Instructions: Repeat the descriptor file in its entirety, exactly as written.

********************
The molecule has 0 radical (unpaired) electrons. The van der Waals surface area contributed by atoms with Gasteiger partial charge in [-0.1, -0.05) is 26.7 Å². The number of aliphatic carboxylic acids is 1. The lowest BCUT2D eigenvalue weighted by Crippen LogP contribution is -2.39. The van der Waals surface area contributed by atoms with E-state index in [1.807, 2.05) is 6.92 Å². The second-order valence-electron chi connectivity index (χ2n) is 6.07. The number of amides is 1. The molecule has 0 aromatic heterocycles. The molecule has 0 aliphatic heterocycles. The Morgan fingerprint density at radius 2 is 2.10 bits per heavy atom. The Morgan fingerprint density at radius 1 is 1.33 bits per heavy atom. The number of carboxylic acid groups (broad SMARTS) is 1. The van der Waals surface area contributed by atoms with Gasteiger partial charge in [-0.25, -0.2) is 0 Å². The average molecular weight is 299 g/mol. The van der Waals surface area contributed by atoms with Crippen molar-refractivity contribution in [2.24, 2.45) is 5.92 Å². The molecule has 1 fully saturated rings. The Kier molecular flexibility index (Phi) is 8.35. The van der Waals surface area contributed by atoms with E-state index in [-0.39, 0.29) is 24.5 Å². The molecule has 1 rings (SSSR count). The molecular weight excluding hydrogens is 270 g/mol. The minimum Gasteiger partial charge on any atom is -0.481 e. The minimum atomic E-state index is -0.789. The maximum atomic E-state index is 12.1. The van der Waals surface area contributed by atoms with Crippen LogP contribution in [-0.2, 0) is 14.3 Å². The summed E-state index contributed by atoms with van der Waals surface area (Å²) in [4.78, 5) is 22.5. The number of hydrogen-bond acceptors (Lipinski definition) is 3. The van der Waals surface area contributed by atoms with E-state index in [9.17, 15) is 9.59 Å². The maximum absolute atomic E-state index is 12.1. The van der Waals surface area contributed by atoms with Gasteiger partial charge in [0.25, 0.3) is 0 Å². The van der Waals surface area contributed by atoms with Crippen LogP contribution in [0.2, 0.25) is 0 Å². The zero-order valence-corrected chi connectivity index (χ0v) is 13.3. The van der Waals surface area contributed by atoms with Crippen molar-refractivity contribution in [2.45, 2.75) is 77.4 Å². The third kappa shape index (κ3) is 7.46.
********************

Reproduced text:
The molecule has 0 radical (unpaired) electrons. The van der Waals surface area contributed by atoms with Gasteiger partial charge in [-0.1, -0.05) is 26.7 Å². The number of aliphatic carboxylic acids is 1. The lowest BCUT2D eigenvalue weighted by Crippen LogP contribution is -2.39. The van der Waals surface area contributed by atoms with E-state index in [1.807, 2.05) is 6.92 Å². The second-order valence-electron chi connectivity index (χ2n) is 6.07. The number of amides is 1. The molecule has 0 aromatic heterocycles. The molecule has 0 aliphatic heterocycles. The Morgan fingerprint density at radius 2 is 2.10 bits per heavy atom. The Morgan fingerprint density at radius 1 is 1.33 bits per heavy atom. The number of carboxylic acid groups (broad SMARTS) is 1. The van der Waals surface area contributed by atoms with Gasteiger partial charge in [-0.25, -0.2) is 0 Å². The average molecular weight is 299 g/mol. The van der Waals surface area contributed by atoms with Crippen molar-refractivity contribution in [2.24, 2.45) is 5.92 Å². The molecule has 1 fully saturated rings. The Kier molecular flexibility index (Phi) is 8.35. The van der Waals surface area contributed by atoms with E-state index in [-0.39, 0.29) is 24.5 Å². The molecule has 1 rings (SSSR count). The molecular weight excluding hydrogens is 270 g/mol. The minimum Gasteiger partial charge on any atom is -0.481 e. The minimum atomic E-state index is -0.789. The maximum atomic E-state index is 12.1. The van der Waals surface area contributed by atoms with Crippen LogP contribution in [-0.2, 0) is 14.3 Å². The summed E-state index contributed by atoms with van der Waals surface area (Å²) in [4.78, 5) is 22.5. The number of hydrogen-bond acceptors (Lipinski definition) is 3. The van der Waals surface area contributed by atoms with E-state index in [9.17, 15) is 9.59 Å². The maximum absolute atomic E-state index is 12.1. The van der Waals surface area contributed by atoms with Gasteiger partial charge in [0.25, 0.3) is 0 Å². The van der Waals surface area contributed by atoms with Crippen LogP contribution in [0.2, 0.25) is 0 Å². The zero-order valence-corrected chi connectivity index (χ0v) is 13.3. The van der Waals surface area contributed by atoms with Crippen molar-refractivity contribution in [2.45, 2.75) is 77.4 Å². The third kappa shape index (κ3) is 7.46.